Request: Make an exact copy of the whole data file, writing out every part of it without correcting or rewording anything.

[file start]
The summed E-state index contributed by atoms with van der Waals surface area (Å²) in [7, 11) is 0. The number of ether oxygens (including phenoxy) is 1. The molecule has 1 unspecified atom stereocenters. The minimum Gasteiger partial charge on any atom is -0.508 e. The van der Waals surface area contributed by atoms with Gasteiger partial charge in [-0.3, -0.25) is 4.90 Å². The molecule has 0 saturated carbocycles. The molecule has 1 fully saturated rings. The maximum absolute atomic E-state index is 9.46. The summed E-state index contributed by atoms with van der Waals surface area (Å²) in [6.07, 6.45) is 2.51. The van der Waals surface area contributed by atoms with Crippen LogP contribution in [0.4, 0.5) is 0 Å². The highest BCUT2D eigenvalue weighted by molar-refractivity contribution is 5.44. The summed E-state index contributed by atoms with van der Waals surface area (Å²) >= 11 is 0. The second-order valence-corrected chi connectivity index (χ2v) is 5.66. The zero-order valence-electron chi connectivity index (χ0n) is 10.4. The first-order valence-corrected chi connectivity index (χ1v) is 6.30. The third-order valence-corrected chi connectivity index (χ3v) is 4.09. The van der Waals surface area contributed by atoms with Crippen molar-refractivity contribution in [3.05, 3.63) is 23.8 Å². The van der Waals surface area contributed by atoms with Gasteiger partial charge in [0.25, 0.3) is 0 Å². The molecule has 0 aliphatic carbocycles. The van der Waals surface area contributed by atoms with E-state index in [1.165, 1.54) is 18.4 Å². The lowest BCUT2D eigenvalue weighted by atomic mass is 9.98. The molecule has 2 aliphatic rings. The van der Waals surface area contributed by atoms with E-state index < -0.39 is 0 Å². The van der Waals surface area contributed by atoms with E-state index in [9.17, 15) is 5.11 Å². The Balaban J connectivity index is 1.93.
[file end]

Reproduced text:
The summed E-state index contributed by atoms with van der Waals surface area (Å²) in [7, 11) is 0. The number of ether oxygens (including phenoxy) is 1. The molecule has 1 unspecified atom stereocenters. The minimum Gasteiger partial charge on any atom is -0.508 e. The van der Waals surface area contributed by atoms with Gasteiger partial charge in [-0.3, -0.25) is 4.90 Å². The molecule has 0 saturated carbocycles. The molecule has 1 fully saturated rings. The maximum absolute atomic E-state index is 9.46. The summed E-state index contributed by atoms with van der Waals surface area (Å²) in [6.07, 6.45) is 2.51. The van der Waals surface area contributed by atoms with Crippen LogP contribution in [0.4, 0.5) is 0 Å². The highest BCUT2D eigenvalue weighted by molar-refractivity contribution is 5.44. The summed E-state index contributed by atoms with van der Waals surface area (Å²) >= 11 is 0. The second-order valence-corrected chi connectivity index (χ2v) is 5.66. The zero-order valence-electron chi connectivity index (χ0n) is 10.4. The first-order valence-corrected chi connectivity index (χ1v) is 6.30. The third-order valence-corrected chi connectivity index (χ3v) is 4.09. The van der Waals surface area contributed by atoms with Crippen molar-refractivity contribution in [3.05, 3.63) is 23.8 Å². The van der Waals surface area contributed by atoms with Gasteiger partial charge in [0.25, 0.3) is 0 Å². The molecule has 0 aliphatic carbocycles. The van der Waals surface area contributed by atoms with E-state index in [1.165, 1.54) is 18.4 Å². The lowest BCUT2D eigenvalue weighted by atomic mass is 9.98. The molecule has 2 aliphatic rings. The van der Waals surface area contributed by atoms with E-state index < -0.39 is 0 Å². The van der Waals surface area contributed by atoms with E-state index in [9.17, 15) is 5.11 Å². The Balaban J connectivity index is 1.93.